Don't forget your tax breaks
With interest rates remaining at record lows for so long, it seems that just about everyone has refinanced their mortgage in recent years. Yet many people don’t maximize their tax break after a refinance, and others mistakenly think the rules are the same for a mortgage used to buy a home.
Here's what you need to know to make sure you don’t forget to take your tax breaks when you refinance your home loan:
How to deduct points: There’s a big difference between a mortgage used to purchase a home and one used to refinance a home. With a home purchase, you generally can deduct all the points in the year of your purchase. But with a refinance, you must take the deduction over the life of the loan in equal installments.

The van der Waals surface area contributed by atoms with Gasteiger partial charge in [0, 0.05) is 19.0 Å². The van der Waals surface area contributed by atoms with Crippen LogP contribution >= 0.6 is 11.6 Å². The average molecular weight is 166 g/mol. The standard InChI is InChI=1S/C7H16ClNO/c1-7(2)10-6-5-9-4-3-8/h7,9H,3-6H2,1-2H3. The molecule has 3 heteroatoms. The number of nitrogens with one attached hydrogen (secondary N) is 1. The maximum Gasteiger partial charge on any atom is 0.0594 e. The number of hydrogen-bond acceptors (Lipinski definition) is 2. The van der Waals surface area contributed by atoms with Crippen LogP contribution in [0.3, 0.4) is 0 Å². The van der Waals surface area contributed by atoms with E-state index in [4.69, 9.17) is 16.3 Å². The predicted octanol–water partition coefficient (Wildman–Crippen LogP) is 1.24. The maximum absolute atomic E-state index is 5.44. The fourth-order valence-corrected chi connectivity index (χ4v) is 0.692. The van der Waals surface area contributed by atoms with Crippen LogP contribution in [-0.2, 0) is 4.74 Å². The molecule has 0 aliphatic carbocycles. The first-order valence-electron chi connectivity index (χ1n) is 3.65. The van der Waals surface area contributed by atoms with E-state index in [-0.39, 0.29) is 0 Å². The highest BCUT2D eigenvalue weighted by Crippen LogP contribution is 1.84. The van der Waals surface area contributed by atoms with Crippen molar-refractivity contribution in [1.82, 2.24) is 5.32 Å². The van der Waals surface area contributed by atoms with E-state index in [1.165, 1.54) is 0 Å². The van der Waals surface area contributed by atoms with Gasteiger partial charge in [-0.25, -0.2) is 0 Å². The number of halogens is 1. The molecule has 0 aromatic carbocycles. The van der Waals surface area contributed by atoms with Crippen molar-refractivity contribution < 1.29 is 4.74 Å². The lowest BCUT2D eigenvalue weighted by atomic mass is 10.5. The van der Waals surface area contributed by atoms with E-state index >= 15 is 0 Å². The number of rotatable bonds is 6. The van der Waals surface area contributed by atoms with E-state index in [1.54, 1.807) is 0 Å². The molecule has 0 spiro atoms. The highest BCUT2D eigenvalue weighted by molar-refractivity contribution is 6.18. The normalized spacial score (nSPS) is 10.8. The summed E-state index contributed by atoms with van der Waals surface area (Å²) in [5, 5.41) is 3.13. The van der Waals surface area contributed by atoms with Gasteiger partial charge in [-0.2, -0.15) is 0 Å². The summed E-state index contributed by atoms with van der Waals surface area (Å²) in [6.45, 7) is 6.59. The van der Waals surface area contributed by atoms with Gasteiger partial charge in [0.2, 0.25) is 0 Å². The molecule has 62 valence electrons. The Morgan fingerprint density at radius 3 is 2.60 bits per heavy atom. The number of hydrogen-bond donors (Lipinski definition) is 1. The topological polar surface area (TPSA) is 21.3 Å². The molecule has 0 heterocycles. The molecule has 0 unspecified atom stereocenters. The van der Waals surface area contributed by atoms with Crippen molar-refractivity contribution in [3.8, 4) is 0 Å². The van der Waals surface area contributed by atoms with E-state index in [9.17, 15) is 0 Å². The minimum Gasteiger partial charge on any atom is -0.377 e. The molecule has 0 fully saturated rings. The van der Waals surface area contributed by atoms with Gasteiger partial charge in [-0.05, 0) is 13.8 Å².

For example, if you refinanced your current loan balance into a 30-year mortgage and paid $6,000 in points, you deduct $200 a year, each year, for 30 years. The best part: If you refinance in the future, you can take the full balance of your remaining tax deduction in the year you refinance out of your current loan.
Mortgage interest deduction: 100% of your mortgage interest payments are tax deductible, for loans up to $1 million, and that’s still the case with your refinanced loan.
All the rules can be found in IRS Publication 936 “Home Mortgage Interest Deduction.” Search Google for the latest edition.